Founded in 1989, Best Buddies is a US-based nonprofit organization dedicated to promoting the social inclusion of people with intellectual and developmental disabilities (IDD). The organization’s mission rests on three pillars. One is to promote friendships between those with and without intellectual and developmental disabilities. Another pillar involves leadership development. The third pillar focuses on integrated employment.
Best Buddies aims to help those with IDD to find integrated employment through its Best Buddies Jobs program. Specifically, the program aims to help people with IDD to find meaningful jobs that match their talents and interests.
Best Buddies is familiar with the many misconceptions that companies and employers have about hiring people with IDD. Indeed, an important part of Best Buddies’ work involves debunking these myths and helping employers to see that, far from being a liability, hiring people with IDD is a smart business decision that benefits companies and employees alike. Read on for a look at the reality behind six big myths about hiring people with IDD.
Myth: Employees with IDD will not be as productive as other workers.
Reality: It is remarkable that this myth persists given that it has been contradicted by countless studies for decades. Since the 1940s, national, regional, and company-specific studies have been carried out on the job performance of people with IDD. The results of these studies have consistently demonstrated that employees with IDD are as productive and proficient in their work as any other employee. In addition, employees with IDD typically have equal or better job performance rates, lower absenteeism, and lower rates of turnover, which clearly make them an asset to any workplace.
Myth: Employees with IDD will need constant supervision.
Reality: As long as they receive adequate job training—just like every employee should—there is no reason to believe that employees with IDD cannot work without assistance. Most individuals with IDD have adjusted to their own ability level and know what they can and cannot accomplish independently. An employer’s responsibility is not to make assumptions about an employee, but rather to provide the necessary tools and training that will enable all employees—regardless of whether or not they have a disability—to do their job.
Myth: It’s too expensive and complicated to accommodate people with IDD in my workplace.
Reality: In a recent study by the Job Accommodation Network, 57% of the employers surveyed reported that the accommodations that had to be put in place for employees with IDD cost nothing. Indeed, for most employees with IDD, accommodations have more to do with creativity, flexibility, and good management practices than with expensive infrastructure modifications or specialized technology. Changes to job duties, modified or flexible hours of work, and simple adaptations to work stations are often the only accommodations needed to help most employees with IDD to do their jobs.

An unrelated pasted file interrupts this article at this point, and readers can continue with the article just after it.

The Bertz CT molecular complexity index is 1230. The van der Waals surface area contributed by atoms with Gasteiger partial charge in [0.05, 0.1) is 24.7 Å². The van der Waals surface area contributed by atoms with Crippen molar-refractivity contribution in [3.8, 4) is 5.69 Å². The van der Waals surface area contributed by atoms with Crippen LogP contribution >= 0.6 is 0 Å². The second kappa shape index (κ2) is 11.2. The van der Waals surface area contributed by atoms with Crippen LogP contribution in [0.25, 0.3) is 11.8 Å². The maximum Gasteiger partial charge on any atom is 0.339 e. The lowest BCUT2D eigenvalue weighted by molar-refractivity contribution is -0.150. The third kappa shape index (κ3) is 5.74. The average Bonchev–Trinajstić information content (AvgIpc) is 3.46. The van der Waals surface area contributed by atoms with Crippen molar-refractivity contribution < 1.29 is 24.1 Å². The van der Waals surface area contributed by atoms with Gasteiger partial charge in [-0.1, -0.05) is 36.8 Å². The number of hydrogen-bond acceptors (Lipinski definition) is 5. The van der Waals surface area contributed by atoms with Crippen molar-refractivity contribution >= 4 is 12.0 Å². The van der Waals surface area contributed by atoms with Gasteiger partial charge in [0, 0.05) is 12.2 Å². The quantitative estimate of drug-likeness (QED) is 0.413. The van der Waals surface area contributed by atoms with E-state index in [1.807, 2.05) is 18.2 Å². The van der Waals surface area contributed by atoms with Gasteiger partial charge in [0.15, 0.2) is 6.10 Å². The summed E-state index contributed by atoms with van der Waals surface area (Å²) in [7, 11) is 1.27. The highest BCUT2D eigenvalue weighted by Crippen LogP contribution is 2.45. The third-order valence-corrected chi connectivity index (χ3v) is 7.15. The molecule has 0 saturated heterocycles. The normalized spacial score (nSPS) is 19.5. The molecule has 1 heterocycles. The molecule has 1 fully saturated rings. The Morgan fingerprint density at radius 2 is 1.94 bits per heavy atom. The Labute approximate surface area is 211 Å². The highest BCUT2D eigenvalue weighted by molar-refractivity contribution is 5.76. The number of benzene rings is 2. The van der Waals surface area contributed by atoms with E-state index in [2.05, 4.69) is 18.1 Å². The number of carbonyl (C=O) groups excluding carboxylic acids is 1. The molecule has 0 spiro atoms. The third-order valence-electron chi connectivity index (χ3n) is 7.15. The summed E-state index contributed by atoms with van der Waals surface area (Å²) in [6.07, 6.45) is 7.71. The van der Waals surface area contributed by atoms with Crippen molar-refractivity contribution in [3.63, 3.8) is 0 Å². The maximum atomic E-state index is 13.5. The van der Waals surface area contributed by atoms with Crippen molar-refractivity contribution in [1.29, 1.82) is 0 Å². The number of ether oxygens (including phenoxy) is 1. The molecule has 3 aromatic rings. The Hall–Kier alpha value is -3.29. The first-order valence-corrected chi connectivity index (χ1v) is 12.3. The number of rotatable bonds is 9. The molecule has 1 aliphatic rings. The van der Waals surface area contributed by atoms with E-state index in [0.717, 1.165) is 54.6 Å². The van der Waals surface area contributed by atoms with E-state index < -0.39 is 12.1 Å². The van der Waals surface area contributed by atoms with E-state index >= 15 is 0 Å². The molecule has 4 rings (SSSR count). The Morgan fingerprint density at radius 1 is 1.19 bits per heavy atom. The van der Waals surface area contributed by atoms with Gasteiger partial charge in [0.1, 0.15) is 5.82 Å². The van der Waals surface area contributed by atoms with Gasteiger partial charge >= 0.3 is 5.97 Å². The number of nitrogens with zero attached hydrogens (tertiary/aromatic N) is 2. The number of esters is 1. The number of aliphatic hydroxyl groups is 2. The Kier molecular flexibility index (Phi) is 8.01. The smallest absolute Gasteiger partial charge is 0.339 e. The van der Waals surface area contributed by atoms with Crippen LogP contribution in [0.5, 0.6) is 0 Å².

Myth: If my company hires someone with IDD, they will have to be placed in a position where they will not fail.
Reality: While it’s true that some accommodations must be made in order to support employees with IDD, ensuring that they will never fail is not one of them. Every employee should have a right to fail and succeed. Provided you are taking into account an employee’s skills, training, and interests, there is no reason why people with IDD should not be challenged by their work and given the opportunity to try something new and fail at it, as any other employee would. Indeed, most employers who encourage employees with IDD to take risks usually find that they are excellent at rising to the occasion and exceeding expectations.
Myth: It’s too hard to interview people with IDD without violating human rights laws.
Reality: Interviewing is easy when you focus on abilities rather than on disabilities. Candidates with IDD should be asked the same job-related questions that would be posed to any other applicant, such as whether they would feel comfortable performing the tasks outlined in the job description and how they would overcome potential challenges. In addition, it’s helpful to remember that people with IDD are experts at solving problems and overcoming obstacles related to their disabilities, and the interview is an appropriate time for them to share their expertise with you.
Myth: If problems arise with an employee with IDD, I won’t be able to fire or discipline them.
Reality: The majority of the laws related to individuals with disabilities govern things like equal access to employment, public accommodations, and public services. However, there are no special procedures related to the firing or discipline of employees with IDD, so employers need not assume that they have no recourse if problems arise. In general, the best approach is to ensure that performance expectations are absolutely clear as soon as an employee with IDD is hired. Then, if problems develop, simply follow the same guidelines your company would use for any other employee: discuss the issue with the employee, look for solutions together, keep written documentation of the situation and, should it prove necessary, terminate the employment agreement.